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Communities of practice

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Horizontal organisation in agile teams

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Communities of practice

  1. 1. COMMUNITIES OF PRACTICE PEOPLE LEARN FROM OBSERVING OTHER PEOPLE @aasimid
  2. 2. THE PROBLEM ISOLATION IN INDIVIDUAL TEAMS ▸ On a multi-team project, it is possible for individuals to become isolated, speaking mostly to others on their individual teams. Good ideas are slow to propagate across the organization. Similar functionality is implemented differently by different teams. We put scrum of scrums meetings in place to reduce the impact of some of these problems, but those only go so far. (Mike Cohn)
  3. 3. WE OFTEN ASSUME THAT LEARNING ‘HAS A BEGINNING AND AN END; THAT IT IS BEST SEPARATED FROM THE REST OF OUR ACTIVITIES; AND THAT IT IS THE RESULT OF TEACHING’. Wenger, Etienne (1998) STEREOTYPES
  4. 4. SITUATED LEARNING LEARNING IN A SOCIAL CONTEXT ▸ Learning is in the relationships between people. Learning is in the conditions that bring people together and organize a point of contact that allows for particular pieces of information to take on a relevance; without the points of contact, without the system of relevancies, there is not learning, and there is little memory. Learning does not belong to individual persons, but to the various conversations of which they are a part. (Murphy 1999)
  5. 5. DEFINITION ▸ Communities of practice are groups of people who share a concern or a passion for something they do and learn how to do it better as they interact regularly (Wenger, Etienne)
  6. 6. DOMAIN THE DOMAIN ▸ A community of practice is is something more than a club of friends or a network of connections between people. ‘It has an identity defined by a shared domain of interest. Membership therefore implies a commitment to the domain, and therefore a shared competence that distinguishes members from other people’.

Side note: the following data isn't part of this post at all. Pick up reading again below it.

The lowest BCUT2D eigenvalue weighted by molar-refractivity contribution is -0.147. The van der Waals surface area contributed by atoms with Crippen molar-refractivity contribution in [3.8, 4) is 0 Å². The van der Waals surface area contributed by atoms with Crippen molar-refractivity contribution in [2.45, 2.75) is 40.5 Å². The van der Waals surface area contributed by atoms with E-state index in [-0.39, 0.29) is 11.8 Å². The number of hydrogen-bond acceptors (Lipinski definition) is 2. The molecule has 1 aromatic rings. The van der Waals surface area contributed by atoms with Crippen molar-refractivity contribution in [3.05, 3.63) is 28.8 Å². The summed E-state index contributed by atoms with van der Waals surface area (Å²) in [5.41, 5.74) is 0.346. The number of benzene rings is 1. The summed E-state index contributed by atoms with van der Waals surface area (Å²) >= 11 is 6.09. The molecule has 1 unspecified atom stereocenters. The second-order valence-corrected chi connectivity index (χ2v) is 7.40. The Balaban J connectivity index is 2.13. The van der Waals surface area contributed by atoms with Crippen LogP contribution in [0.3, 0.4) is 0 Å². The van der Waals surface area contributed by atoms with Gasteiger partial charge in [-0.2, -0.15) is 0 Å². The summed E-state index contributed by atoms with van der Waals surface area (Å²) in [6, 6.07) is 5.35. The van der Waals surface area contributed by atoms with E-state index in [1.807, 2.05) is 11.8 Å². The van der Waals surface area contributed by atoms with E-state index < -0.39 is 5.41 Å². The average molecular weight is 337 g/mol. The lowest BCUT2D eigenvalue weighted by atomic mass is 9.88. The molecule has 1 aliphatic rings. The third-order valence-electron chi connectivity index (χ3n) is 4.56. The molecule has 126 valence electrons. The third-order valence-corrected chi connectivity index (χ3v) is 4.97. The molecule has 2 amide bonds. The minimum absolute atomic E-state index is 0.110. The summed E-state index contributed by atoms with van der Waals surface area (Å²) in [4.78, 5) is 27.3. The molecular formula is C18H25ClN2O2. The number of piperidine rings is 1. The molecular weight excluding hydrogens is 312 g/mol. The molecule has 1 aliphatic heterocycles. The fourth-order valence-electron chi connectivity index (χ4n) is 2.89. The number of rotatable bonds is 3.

7. 7. COMMUNITY THE COMMUNITY ▸ ‘In pursuing their interest in their domain, members engage in joint activities and discussions, help each other, and share information. They build relationships that enable them to learn from each other’
  8. 8. PRACTICE THE PRACTICE ▸ ‘Members of a community of practice are practitioners. They develop a shared repertoire of resources: experiences, stories, tools, ways of addressing recurring problems—in short a shared practice. This takes time and sustained interaction’ ▸ 'A community of practice is a like-minded or like-skilled group of individuals who voluntarily come together because of their passion and commitment around a technology, approach, or vision.'
  9. 9. ORGANIZING A COP ORGANIZED HORIZONTALLY ▸ Communities of practice bring together individuals from many crossfunctional teams ▸ They can span projects ▸ Formed simply around various project roles or general interests
  10. 10. ORGANIC NATURE COP LIFECYCLE ▸ A CoP has a natural life cycle that begins with an idea for a new community and ends with the disbanding of the CoP once community feel the group has achieved its objectives or is no longer providing value
  11. 11. ORGANIC LIFECYCLE COP LIFECYCLE
  12. 12. ORGANIC FORMATION INFORMAL IN NATURE ▸ Better to form organically than on request ▸ Self-organizing ▸ No formal leadership ▸ Leadership is an act, not a role
  13. 13. LEGITIMATE PERIPHERAL PARTICIPATION PARTICIPATION LEVELS ▸ Core ▸ Active ▸ Occasional ▸ Peripheral ▸ Transactional
  14. 14. REFERENCES LEARN MORE ▸ http://www.scaledagileframework.com/communities-of-practice/ ▸ Smith, M. K. (2003, 2009) ‘Jean Lave, Etienne Wenger and communities of practice’, the encyclopedia of informal education, www.infed.org/biblio/communities_of_practice.htm. ▸ http://www.slideshare.net/sgreene/dependency-management-in- a-large-agile-environment-presentation ▸ Jean Lave and Etienne Wenger (1991) Situated Learning. Legitimate peripheral participation, Cambridge: University of Cambridge Press

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